"But virtually nobody has any driver training for emergencies."
While there are some limitations as Ann suggests, we still fall far short in this area. My fifteen year old son is in a driver's education class and I have not heard them speak on the topic if driving emergencies in any detail. We were driving our Chevy Lumina on the highway when the dashboard lights started to dim. It was our first sign that our alternator was going out. Taking the first exit we could and pulling into a gas station on the service road saved us from being stuck on the highway at night - we barely made it into the parking lot when the car died. It was a good lesson for our son - encouraging observation of the car's gages and lights can go a long way - and how to respond if something seems wrong.
What to do if the accelerator seems stuck?
What to do if the brakes aren't responding?
What to do if the steering quits?
What to do if the car is skidding?
We can at least address these basic issues in training people to drive so that they have some idea of what to do when things like this happens...
J. Williams' point has come up before, and rightfully so--that pilots are well trained to deal with mechanical emergencies while flying, but drivers aren't trained to deal with mechanical emergencies while driving. OTOH, to do so, drivers would have to be not only mechanically minded, but also up on the latest stuff under the hood, and elsewhere in the car, since it keeps changing.
Once the lawyers smell the blood in the water it is open-season on deep pockets.
The ironic thing is that as much as I don't like fly-by-wire throttles, they are likely to be safer in the long run for any number of reasons, such as stability control, traction control, etc. I do recall many years ago, driving a cable actuated carburetor equipped car, I mashed the throttle to accelerate and lo and behold (unbeknownst to me at the time), a strand in the cable at the carburetor snapped right at the cable sheath ferrule and held the throttle virtually wide-open. Lifting the throttle pedal with my toe had no effect so my immediate reaction was to turn the ignition switch off. As long as you didn't pull the key out, the steering doesn't lock.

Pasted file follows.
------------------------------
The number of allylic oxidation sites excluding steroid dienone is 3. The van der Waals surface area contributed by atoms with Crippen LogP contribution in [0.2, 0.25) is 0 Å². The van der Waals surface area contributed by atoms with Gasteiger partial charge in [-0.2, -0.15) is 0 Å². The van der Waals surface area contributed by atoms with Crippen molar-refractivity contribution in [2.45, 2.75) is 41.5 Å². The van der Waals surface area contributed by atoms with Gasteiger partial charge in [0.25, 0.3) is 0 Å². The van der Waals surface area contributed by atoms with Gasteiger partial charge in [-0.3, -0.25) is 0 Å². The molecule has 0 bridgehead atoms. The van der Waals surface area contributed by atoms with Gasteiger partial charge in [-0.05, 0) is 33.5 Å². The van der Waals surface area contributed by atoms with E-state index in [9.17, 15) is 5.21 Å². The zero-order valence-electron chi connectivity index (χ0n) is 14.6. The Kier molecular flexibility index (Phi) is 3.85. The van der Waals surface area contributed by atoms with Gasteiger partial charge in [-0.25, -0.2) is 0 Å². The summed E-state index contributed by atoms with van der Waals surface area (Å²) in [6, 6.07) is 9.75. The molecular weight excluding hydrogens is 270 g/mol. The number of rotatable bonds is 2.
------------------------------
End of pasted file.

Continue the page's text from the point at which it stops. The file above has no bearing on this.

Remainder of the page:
This is what people should be trained to do. But virtually nobody has any driver training for emergencies. Pilots do it all the time. I think we have a lot to learn from our airborne brethren.
After coasting to the side of the road, a quick look under the hood revealed the reason, and that errant strand of cable was quickly dispatched with a pair of wire cutters and I was able to continue on home. A few days later a shiny new throttle cable was installed.
This is really bad news for Toyota but also for people with vehicles that also could potentially have this issue. Let's hope there are no more accidents before the cause and the vehicles that may be affected are discovered.
A middle school team from Rochester, Mich., has again nabbed the grand prize in the annual international Future City Competition, which drew students from 37 regions of the United States, as well as from England and China.
The word “smart” is becoming the dumbest word around. It has been applied to almost every device and system in our homes. In addition to smartphones and smart meters, we now hear about smart clothing and smart shoes, smart lights, smart homes, smart buildings, and every trendy city today has its smart city project. Just because it has a computer inside and is connected to the Web, does not mean it is smart.
Are you being paid enough? Do you want a better job? According to a recent survey Manpower released just before Engineers Week, employers and engineers don't see eye-to-eye about the state of US engineers' skills and experience.
Focus on Fundamentals consists of 45-minute on-line classes that cover a host of technologies. You learn without leaving the comfort of your desk. All classes are taught by subject-matter experts and all are archived. So if you can't attend live, attend at your convenience.